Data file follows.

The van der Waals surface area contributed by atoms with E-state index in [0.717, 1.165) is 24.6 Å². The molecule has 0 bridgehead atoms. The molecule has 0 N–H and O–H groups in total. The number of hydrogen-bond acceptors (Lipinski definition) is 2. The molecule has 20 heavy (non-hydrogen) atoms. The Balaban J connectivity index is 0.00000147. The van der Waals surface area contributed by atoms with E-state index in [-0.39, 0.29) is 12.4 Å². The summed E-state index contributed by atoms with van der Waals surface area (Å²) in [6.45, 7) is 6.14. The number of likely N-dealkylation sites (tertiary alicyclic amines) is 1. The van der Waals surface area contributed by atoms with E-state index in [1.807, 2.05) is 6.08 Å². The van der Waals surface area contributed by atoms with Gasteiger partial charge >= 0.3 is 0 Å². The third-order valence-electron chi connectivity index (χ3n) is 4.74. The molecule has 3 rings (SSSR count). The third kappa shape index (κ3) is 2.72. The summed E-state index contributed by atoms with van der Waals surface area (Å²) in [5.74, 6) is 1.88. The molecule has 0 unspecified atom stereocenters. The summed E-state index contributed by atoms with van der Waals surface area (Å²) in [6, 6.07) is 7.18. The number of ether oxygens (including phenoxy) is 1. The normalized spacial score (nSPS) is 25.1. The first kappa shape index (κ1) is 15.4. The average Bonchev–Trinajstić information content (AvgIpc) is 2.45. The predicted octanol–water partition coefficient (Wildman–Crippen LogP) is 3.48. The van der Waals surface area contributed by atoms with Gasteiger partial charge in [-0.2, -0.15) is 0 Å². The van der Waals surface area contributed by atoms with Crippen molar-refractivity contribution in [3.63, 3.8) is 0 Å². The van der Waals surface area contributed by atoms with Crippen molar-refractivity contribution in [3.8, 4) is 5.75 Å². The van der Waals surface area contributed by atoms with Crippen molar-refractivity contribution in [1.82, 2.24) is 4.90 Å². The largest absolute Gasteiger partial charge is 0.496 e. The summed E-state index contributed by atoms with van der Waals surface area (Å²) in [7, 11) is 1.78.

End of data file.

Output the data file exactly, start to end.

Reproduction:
The van der Waals surface area contributed by atoms with E-state index in [0.717, 1.165) is 24.6 Å². The molecule has 0 bridgehead atoms. The molecule has 0 N–H and O–H groups in total. The number of hydrogen-bond acceptors (Lipinski definition) is 2. The molecule has 20 heavy (non-hydrogen) atoms. The Balaban J connectivity index is 0.00000147. The van der Waals surface area contributed by atoms with E-state index in [-0.39, 0.29) is 12.4 Å². The summed E-state index contributed by atoms with van der Waals surface area (Å²) in [6.45, 7) is 6.14. The number of likely N-dealkylation sites (tertiary alicyclic amines) is 1. The van der Waals surface area contributed by atoms with E-state index in [1.807, 2.05) is 6.08 Å². The van der Waals surface area contributed by atoms with Gasteiger partial charge >= 0.3 is 0 Å². The third-order valence-electron chi connectivity index (χ3n) is 4.74. The molecule has 3 rings (SSSR count). The third kappa shape index (κ3) is 2.72. The summed E-state index contributed by atoms with van der Waals surface area (Å²) in [5.74, 6) is 1.88. The molecule has 0 unspecified atom stereocenters. The summed E-state index contributed by atoms with van der Waals surface area (Å²) in [6, 6.07) is 7.18. The number of ether oxygens (including phenoxy) is 1. The normalized spacial score (nSPS) is 25.1. The first kappa shape index (κ1) is 15.4. The average Bonchev–Trinajstić information content (AvgIpc) is 2.45. The predicted octanol–water partition coefficient (Wildman–Crippen LogP) is 3.48. The van der Waals surface area contributed by atoms with Gasteiger partial charge in [-0.2, -0.15) is 0 Å². The van der Waals surface area contributed by atoms with Crippen molar-refractivity contribution in [3.63, 3.8) is 0 Å². The van der Waals surface area contributed by atoms with Crippen molar-refractivity contribution in [3.8, 4) is 5.75 Å². The van der Waals surface area contributed by atoms with Crippen molar-refractivity contribution in [1.82, 2.24) is 4.90 Å². The largest absolute Gasteiger partial charge is 0.496 e. The summed E-state index contributed by atoms with van der Waals surface area (Å²) in [7, 11) is 1.78.